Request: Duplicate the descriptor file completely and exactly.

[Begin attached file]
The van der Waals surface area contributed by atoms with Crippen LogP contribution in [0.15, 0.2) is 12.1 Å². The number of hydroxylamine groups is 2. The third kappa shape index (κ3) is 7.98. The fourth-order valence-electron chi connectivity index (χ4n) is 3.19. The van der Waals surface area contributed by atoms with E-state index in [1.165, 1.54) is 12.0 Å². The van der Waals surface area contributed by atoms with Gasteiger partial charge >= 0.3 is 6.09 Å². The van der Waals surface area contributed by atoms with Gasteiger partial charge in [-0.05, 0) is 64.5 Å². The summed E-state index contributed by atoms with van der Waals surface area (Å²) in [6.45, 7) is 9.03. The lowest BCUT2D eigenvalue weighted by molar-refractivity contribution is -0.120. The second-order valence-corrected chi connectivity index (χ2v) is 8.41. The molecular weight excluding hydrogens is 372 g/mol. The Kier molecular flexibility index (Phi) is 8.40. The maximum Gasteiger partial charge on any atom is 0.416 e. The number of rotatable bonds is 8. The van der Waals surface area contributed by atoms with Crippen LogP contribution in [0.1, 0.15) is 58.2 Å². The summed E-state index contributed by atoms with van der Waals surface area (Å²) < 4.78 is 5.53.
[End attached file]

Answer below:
The van der Waals surface area contributed by atoms with Crippen LogP contribution in [0.15, 0.2) is 12.1 Å². The number of hydroxylamine groups is 2. The third kappa shape index (κ3) is 7.98. The fourth-order valence-electron chi connectivity index (χ4n) is 3.19. The van der Waals surface area contributed by atoms with E-state index in [1.165, 1.54) is 12.0 Å². The van der Waals surface area contributed by atoms with Gasteiger partial charge >= 0.3 is 6.09 Å². The van der Waals surface area contributed by atoms with Gasteiger partial charge in [-0.05, 0) is 64.5 Å². The summed E-state index contributed by atoms with van der Waals surface area (Å²) in [6.45, 7) is 9.03. The lowest BCUT2D eigenvalue weighted by molar-refractivity contribution is -0.120. The second-order valence-corrected chi connectivity index (χ2v) is 8.41. The molecular weight excluding hydrogens is 372 g/mol. The Kier molecular flexibility index (Phi) is 8.40. The maximum Gasteiger partial charge on any atom is 0.416 e. The number of rotatable bonds is 8. The van der Waals surface area contributed by atoms with Crippen LogP contribution in [0.1, 0.15) is 58.2 Å². The summed E-state index contributed by atoms with van der Waals surface area (Å²) < 4.78 is 5.53.